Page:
Drying out chocolate

Lee2
@lee2
01/08/14 01:38:29AM
33 posts

I've recently started a chocolate company in Taipei, Taiwan. Perhaps a foolhardy venture since Taipei is famously hot and humid pretty much year-round, but I'm up for the challenge.

Every couple of weeks while tempering I get one batch that thickens up like peanut butter. It's this consistency while around 32-33 C, but will happily return to a smooth liquid state if I heat it back up to 45C. I do all tempering "by hand," ie seeding with an immersion mixer. Works great 99% of the time.

My current understanding of what's going on is that the chocolate has gotten humid and the higher water content is causing it to be unworkably thick at "working" temperature. So my question is, provided I'm right that humidity is to blame, can chocolate be dehumidified? If I keep it at 50C for 24 hours will the water content decrease enough to make it workable again? Or longer? Logic says if the chocolate is room temp +10 or +20C then ... if there is water in there it's gotta evaporate, at least a little.

Edit: Using a 73-27-42 from Belcolade so it seems to me it should always be very liquid at 32 C...

Any experience or thoughts would be appreciated! :) Thanks,

Lee


updated by @lee2: 04/12/15 05:16:27AM
Sebastian
@sebastian
01/08/14 06:31:08AM
754 posts

If you're picking up environmental moisture, once the water's been absorbed into your chocolate, it's going to be very difficult to get out. Your best bet is to condition the air in the room to keep the RH <60%.. Since lecithin is an ampihillic emsulifier, it will hold on to water very tightly.

Based on your description, i don't think that's what is the problem however. If it's VERY thick at tempering temperatures, and VERY fluid at 45C, i think you're simply overseeding it during the cool down phase of tempering.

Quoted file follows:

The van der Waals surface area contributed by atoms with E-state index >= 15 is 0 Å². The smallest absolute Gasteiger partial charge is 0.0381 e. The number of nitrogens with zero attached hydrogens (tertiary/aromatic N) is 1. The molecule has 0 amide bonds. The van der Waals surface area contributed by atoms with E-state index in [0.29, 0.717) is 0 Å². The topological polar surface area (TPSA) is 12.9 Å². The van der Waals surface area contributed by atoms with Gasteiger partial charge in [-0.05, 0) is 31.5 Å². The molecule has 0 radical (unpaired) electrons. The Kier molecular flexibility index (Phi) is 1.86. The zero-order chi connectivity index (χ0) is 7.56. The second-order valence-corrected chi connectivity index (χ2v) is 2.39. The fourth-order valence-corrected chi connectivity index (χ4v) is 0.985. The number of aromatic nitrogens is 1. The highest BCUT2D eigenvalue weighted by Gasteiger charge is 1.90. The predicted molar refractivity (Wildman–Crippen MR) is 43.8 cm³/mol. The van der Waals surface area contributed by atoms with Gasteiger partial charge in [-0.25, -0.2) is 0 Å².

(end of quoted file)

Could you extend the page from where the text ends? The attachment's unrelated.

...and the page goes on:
Lee2
@lee2
01/08/14 06:35:42AM
33 posts

Thanks for the quick reply!

I've thought of the possibility of overseeding / overtempering. When this thick stuff does solidify it doesn't seem well tempered at all though. Unless light color + softness after cooling are also symptoms of having overseeded?

Also, in an over-temper situation, wouldn't re-heating somewhat to reduce crystallization, and then returning to working temp basically solve it? When faced with this thick stuff I have tried that, getting the temp >34 C to melt maybe half of the thick stuff, then stirring until it was back in the 32 C zone... Zero success with that so far, I just get peanut butter again haha.

Lee

Sebastian
@sebastian
01/08/14 12:09:40PM
754 posts

Overtempering can be just as bad as undertempering, and can manifest itself in many, many ways depending on the specifics of your formulation and process. Which makes troubleshooting via boards challenging 8-) Heating would absolutely decrease overtempering, you're spot on. If you've got moisture present, i'd expect it'd be thick over a range of working temperatures. Do you use PGPR in your chocolate - if so that might explain what we're seeing. If not, it's as bit of a head scratcher. If it is moisture, you're going to have a very, very difficult time getting it out - it'd be best to condition the room such that it doesn't get in, in the first place.

Lee2
@lee2
01/08/14 06:24:23PM
33 posts
Quite right about help via forum!I'm not adding anything to the chocolate, which is 73% from Belcolade with 42% cocoa butter. Anyway you've already answered my basic question, which is very helpful. (lecithin probably won't let go of the water)Meanwhile my other problems have moved here hahahttp://www.thechocolatelife.com/m#/m/discussion?id=1978963%3ATopic%3A197656That's the mobile link, if it gives you problems the topic is "Tempering Chocolate - Soft chocolate due to too fast tempering?"

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